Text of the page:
Blog & Resources

Technology industry insights and IT tips from NMX IT

Solve Bandwidth Battles by Using Quality of Service on Your Router

Solve Bandwidth Battles by Using Quality of Service on Your Router

The pandemic has changed many things about the way we live and work, and one of them is that everyone is relying on their wireless connection more than ever.

Internet traffic is reported to be between 25–30% higher than before the pandemic and related lock-downs. Business networks are currently divided between in-office and at-home workers. But no matter where you may be working, Wi-Fi reliability is taking the brunt of the increased activity.

It’s really been a perfect storm of factors this year that have resulted in a “battle of the bandwidth” in homes and offices across the U.K. The casualties of this battle include things like dropped data packets during transfers, frozen video calls, and downloads that never seem to complete.

All in all, overburdened networks result in an inconsistent and unreliable internet signal throughout a home or office.

The convergence of factors that have caused an overload on many wireless networks include:

  • The uptick in internet traffic due to COVID-19
  • The increasing reliance on cloud solutions for business processes
  • The growth of IoT devices and smart gadgets

When you have multiple devices and online activities that all need bandwidth to run, a Wi-Fi router can easily get overwhelmed and without rules in place on how bandwidth is allocated, it leaves everyone with a less consistent connection.

How to Use Quality of Service (QoS) to Allocate Bandwidth

If you think of bandwidth like lanes of traffic, QoS would be the ability to designate which traffic could drive in a specific lane so everyone can move more smoothly.

For example, you could designate a lane for emergency vehicles only, another for standard automobiles, and a third for lorries. Then, instead of the lorries slowing down an ambulance during high traffic periods, each type of vehicle would be kept in its lane.

QoS does the same thing for the bandwidth your Wi-Fi router allocates to all the devices and internet activities happening on your network.

For example, you can classify your VoIP phone system as “high priority,” which means that a lower priority activity, such as video streaming, won’t steal bandwidth from it, thus your calls will be smoother and without any lags or service drops.

Where Is QoS Set Up?

Most wireless routers will have a Quality of Service setting where rules can be set up to allocate bandwidth.

This is accessed by logging into the router’s settings and looking for a QoS rules area.

How Do Priorities Work?

Each router model will have slightly different settings, but you’ll generally be able to designate several different bandwidth priority categories. Such as:

  • Highest
  • High
  • Standard
  • Low

This allows you to tell your router which internet activities should always get the bandwidth they need, which are important but shouldn’t interrupt the highest priority activities, and which are okay to wait for available bandwidth.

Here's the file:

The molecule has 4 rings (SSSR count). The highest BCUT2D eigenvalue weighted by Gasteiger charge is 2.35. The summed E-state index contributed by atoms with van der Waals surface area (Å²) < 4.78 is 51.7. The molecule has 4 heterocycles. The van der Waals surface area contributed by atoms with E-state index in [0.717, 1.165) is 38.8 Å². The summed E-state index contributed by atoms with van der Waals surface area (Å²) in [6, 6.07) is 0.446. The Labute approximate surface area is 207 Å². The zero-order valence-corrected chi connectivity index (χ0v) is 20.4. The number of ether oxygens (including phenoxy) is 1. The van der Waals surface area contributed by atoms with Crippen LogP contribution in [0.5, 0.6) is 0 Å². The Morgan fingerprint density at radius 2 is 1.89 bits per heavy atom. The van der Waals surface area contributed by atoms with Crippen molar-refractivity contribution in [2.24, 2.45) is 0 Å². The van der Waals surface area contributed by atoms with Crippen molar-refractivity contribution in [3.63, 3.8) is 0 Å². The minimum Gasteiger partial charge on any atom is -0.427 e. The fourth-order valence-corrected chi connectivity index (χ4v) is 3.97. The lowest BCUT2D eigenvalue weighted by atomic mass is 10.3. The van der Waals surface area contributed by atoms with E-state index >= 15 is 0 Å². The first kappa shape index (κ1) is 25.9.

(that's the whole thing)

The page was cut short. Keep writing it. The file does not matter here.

You want to look at all the different activities performed on your network and organise them all by importance.

For example, if you’re working from home, you might designate your video conferencing application over video gaming, so a teen’s game doesn’t cause your Zoom call to freeze up.

In an office, you might prioritise your customer-facing technologies, like your VoIP system to ensure there aren’t any disruptions or dropped calls.

How Are Activities Prioritised?

Most QoS rules settings will allow you to designate priorities for bandwidth allocation in different ways. You can also mix and match, according to your requirements.

You can generally set up bandwidth priority by:

  • Device: All activities on a certain device, like your laptop or a server, are prioritised.
  • Activity Category: Some QoS settings allow you to choose a category like “gaming” or “video streaming” to prioritise.
  • Application: You can also prioritise activities by the specific application being used, like Teams in Microsoft 365.
  • Ethernet LAN Port: This sets internet priority for the port traffic relative to other applications.

Here is an example of a NETGEAR QoS rules setup to give you an idea of how you can organise all your traffic.

Image from NETGEAR

Benefits of Using QoS Rules on Your Router

Setting up QoS tells your router which activities are the most vital so it can allocate bandwidth accordingly. This allows your entire wireless network to run more efficiently and be more reliable.

You’ll stop frustrating problems like video calls freezing or dropping and can keep non-vital internet activities from causing bandwidth issues with everything else.

As more devices get added to home and business networks, it’s important to put some organisation in place to ensure smooth performance that prioritises your most important online activities.

Solve Network and Inefficiency Problems with NMX IT Solutions

There’s no need for your Thames Valley business to suffer with inefficient systems that slow you down. Our team of experts can help you optimise productivity while also reducing costs.

Contact us today to schedule your consultation! Call 01628 232300 or reach out online.